by Ian Harris Otago Daily Times August 9, 2013
“Speaking truth to power” has a resolute ring to it. Given the chance, it’s what many citizens would like to do to challenge policies and decisions they believe will prove harmful to New Zealand’s best interests.
Opposition parties claim pole position in speaking truth to power, but latterly the fourth estate has had the bit between its teeth. It rightly objects to a Defence Force manual implying that journalists are potentially subversive just for doing their job. It is also angry that a parliamentary journalist’s swipe-card, phone and email records were ferreted out in a bid to trace the source of a leaked report about state spying on New Zealand citizens.
Journalists live for scoops like that. The report would have been released a few days later anyway, but its early publication prevented the government’s spin doctors from first sprinkling it with lavender. The prime minister ordered an inquiry. Media anger is more than justified by the gross breaches of privacy that followed, the brushing aside of the obligation on journalists to protect their sources, and the methods used in trying to pinpoint the leaker.
Reporting on the way a government and its agencies are exercising power is a fundamental function of a free press. The right of journalists to go about their duties without being snooped on or accused of subversion is hugely important. Ministers who demand transparency and accountability from everyone else (currently Fonterra) need sometimes to be dragged into the sunlight themselves, especially when their political interest lies in keeping everything under wraps.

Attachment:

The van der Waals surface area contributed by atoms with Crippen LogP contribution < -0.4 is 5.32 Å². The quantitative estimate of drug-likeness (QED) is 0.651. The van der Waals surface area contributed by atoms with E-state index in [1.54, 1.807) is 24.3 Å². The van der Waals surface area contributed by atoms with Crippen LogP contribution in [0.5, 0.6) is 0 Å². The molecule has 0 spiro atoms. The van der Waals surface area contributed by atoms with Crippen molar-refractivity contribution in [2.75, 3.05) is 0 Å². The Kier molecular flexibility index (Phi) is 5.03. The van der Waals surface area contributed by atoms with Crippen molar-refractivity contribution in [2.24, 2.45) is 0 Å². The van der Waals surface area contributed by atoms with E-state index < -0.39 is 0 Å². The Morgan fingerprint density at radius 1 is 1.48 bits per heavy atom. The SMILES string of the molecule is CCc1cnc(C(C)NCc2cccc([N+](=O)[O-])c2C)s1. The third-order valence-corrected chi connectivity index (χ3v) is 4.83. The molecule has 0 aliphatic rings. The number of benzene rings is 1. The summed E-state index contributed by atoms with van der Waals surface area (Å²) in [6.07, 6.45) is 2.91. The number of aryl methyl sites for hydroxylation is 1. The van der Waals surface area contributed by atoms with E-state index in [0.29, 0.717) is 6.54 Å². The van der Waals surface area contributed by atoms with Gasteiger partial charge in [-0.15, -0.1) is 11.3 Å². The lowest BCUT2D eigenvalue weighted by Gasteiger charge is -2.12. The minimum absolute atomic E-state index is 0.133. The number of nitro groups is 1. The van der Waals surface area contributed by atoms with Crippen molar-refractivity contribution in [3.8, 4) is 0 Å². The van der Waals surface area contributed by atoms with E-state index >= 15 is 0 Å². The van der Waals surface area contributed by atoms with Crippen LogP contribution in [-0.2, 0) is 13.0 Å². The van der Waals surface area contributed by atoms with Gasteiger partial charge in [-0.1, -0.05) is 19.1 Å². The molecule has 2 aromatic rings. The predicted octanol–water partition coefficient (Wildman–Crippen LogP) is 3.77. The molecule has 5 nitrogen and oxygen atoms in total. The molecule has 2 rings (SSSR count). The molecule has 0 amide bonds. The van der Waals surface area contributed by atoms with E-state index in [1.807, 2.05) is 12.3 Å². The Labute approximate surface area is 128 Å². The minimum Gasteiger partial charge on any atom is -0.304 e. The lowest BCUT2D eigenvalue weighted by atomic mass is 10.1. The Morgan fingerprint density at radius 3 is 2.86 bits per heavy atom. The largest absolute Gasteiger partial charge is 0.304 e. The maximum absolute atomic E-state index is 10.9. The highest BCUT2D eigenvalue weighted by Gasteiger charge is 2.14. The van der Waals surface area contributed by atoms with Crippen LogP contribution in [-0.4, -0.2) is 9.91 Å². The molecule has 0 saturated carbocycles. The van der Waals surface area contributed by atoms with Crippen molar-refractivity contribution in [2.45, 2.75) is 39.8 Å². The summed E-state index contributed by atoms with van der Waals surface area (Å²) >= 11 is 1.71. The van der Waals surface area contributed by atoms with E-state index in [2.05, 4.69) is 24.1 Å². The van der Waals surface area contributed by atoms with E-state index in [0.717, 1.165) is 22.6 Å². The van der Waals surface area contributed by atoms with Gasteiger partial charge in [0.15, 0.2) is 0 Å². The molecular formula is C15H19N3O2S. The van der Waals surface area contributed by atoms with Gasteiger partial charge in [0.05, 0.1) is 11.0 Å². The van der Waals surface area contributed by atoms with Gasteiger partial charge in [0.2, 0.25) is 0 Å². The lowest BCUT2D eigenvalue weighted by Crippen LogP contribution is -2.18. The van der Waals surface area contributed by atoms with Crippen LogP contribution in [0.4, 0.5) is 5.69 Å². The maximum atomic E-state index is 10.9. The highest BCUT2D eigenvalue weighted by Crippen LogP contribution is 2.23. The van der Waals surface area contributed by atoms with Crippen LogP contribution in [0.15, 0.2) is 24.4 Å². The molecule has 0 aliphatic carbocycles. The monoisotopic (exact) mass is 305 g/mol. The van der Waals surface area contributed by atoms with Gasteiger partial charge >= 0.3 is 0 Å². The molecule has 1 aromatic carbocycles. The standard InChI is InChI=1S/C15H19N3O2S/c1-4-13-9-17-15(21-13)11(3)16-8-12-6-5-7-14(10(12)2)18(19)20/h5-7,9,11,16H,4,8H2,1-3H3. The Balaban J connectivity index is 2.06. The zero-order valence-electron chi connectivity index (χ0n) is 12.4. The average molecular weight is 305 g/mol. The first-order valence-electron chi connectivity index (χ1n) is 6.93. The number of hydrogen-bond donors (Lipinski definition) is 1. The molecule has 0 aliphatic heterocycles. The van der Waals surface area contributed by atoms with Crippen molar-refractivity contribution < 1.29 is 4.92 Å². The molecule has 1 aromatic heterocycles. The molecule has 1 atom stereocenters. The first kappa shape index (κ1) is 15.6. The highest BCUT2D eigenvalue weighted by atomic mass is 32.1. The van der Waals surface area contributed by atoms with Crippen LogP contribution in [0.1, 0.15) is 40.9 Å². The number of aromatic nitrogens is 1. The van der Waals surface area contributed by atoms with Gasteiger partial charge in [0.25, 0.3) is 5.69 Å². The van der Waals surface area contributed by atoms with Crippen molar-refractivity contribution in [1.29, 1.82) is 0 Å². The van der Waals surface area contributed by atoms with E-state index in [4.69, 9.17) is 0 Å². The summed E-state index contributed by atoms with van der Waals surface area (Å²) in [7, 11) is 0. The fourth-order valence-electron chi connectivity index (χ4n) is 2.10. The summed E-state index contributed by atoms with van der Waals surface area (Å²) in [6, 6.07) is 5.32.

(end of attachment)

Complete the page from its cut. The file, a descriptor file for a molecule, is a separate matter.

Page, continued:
Not all reporting speaks truth to power, but informed comment and analysis on matters of state can and do. The new awareness that emails and phone calls can so easily be divulged has to be inhibiting. The state has revealed it has the means to pounce if it wants to. The phrase “speaking truth to power” has an honourable history, appearing first in a Quaker document from the 1700s. But the concept goes back much further, as an incident in the reign of King David of Israel, about 1000 years before Christ, makes clear.
David was a successful military leader and competent ruler. However, power begets arrogance, and arrogance infects every government over time. It takes a prophet, or a courageous journalist, or a judge to expose it and rein it in. So it was with David. Strolling on his palace rooftop one evening, he gazed around at other houses and spied a striking beauty taking a bath. He was smitten. The woman, Bathsheba, was married to one his officers, but David was aflame with desire, and people in power are accustomed to getting what they want. He sent a message: “Come over and see me some time.” Which she did, they made love, and she became pregnant.
This called for a cover-up. David instructed Bathsheba’s husband, Uriah, to take time out for rest and recreation with his wife. If there was going to be a baby, it was as well for Uriah to think it was his. But Uriah didn’t go home. He dossed down with his troops at the palace.
Time for Plan B. David wrote ordering his general to pitch Uriah into the thick of a forthcoming battle, in the hope he would be killed. Uriah duly fell, David breathed a sigh of relief, and in due course added Bathsheba to his array of wives (at least eight) and concubines (at least ten). Royalty, power, lust, deceit, betrayal, murder by proxy – what a tale for Hollywood one day to drool over (as it did)! Enter Nathan, a prophet of Israel – that is, someone who approaches life ethically and fearlessly, and insists that wrong-doing will have consequences. He came to David and told him a disturbing story.
A poor man, he said, bought a ewe lamb, which he loved and treated almost as a member of the family. It was the only lamb he owned. Nearby lived a wealthy man who had many sheep and cattle. One day a traveller arrived on his doorstep. Obliged to show hospitality, he went out to kill a sheep for dinner. Too mean to slay one of his own animals, however, he took his neighbour’s ewe lamb and served that up instead.
David was furious at the arrogant heartlessness the rich man had shown. “As the Lord lives,” he said, “the man who has done this deserves to die.” Nathan drew the parallel: “You are the man.”
That is speaking truth to power. It’s a model for journalists